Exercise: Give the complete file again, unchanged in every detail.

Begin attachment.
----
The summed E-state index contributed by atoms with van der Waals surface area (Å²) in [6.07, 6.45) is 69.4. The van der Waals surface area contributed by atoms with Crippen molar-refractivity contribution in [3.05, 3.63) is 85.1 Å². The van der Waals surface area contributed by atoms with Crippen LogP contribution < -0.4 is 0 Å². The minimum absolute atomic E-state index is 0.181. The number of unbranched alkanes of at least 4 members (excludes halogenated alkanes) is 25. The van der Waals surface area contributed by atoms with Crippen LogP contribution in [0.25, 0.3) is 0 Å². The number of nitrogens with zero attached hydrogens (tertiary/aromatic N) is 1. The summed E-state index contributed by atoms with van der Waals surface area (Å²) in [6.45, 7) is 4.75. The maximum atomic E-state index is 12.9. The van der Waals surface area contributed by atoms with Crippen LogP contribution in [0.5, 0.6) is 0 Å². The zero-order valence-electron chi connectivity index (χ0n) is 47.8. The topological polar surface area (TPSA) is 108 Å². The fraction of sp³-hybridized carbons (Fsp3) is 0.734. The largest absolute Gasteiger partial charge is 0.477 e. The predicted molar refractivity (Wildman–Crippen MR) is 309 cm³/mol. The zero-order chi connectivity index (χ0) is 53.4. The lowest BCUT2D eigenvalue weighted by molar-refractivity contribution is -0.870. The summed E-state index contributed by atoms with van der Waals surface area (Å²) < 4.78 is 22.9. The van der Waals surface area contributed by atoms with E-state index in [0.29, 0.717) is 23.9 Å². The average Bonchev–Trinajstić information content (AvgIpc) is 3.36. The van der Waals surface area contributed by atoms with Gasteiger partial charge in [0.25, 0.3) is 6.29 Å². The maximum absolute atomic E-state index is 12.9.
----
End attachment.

The summed E-state index contributed by atoms with van der Waals surface area (Å²) in [6.07, 6.45) is 69.4. The van der Waals surface area contributed by atoms with Crippen molar-refractivity contribution in [3.05, 3.63) is 85.1 Å². The van der Waals surface area contributed by atoms with Crippen LogP contribution < -0.4 is 0 Å². The minimum absolute atomic E-state index is 0.181. The number of unbranched alkanes of at least 4 members (excludes halogenated alkanes) is 25. The van der Waals surface area contributed by atoms with Crippen LogP contribution in [0.25, 0.3) is 0 Å². The number of nitrogens with zero attached hydrogens (tertiary/aromatic N) is 1. The summed E-state index contributed by atoms with van der Waals surface area (Å²) in [6.45, 7) is 4.75. The maximum atomic E-state index is 12.9. The van der Waals surface area contributed by atoms with Crippen LogP contribution in [0.5, 0.6) is 0 Å². The zero-order valence-electron chi connectivity index (χ0n) is 47.8. The topological polar surface area (TPSA) is 108 Å². The fraction of sp³-hybridized carbons (Fsp3) is 0.734. The largest absolute Gasteiger partial charge is 0.477 e. The predicted molar refractivity (Wildman–Crippen MR) is 309 cm³/mol. The zero-order chi connectivity index (χ0) is 53.4. The lowest BCUT2D eigenvalue weighted by molar-refractivity contribution is -0.870. The summed E-state index contributed by atoms with van der Waals surface area (Å²) < 4.78 is 22.9. The van der Waals surface area contributed by atoms with E-state index in [0.29, 0.717) is 23.9 Å². The average Bonchev–Trinajstić information content (AvgIpc) is 3.36. The van der Waals surface area contributed by atoms with Gasteiger partial charge in [0.25, 0.3) is 6.29 Å². The maximum absolute atomic E-state index is 12.9.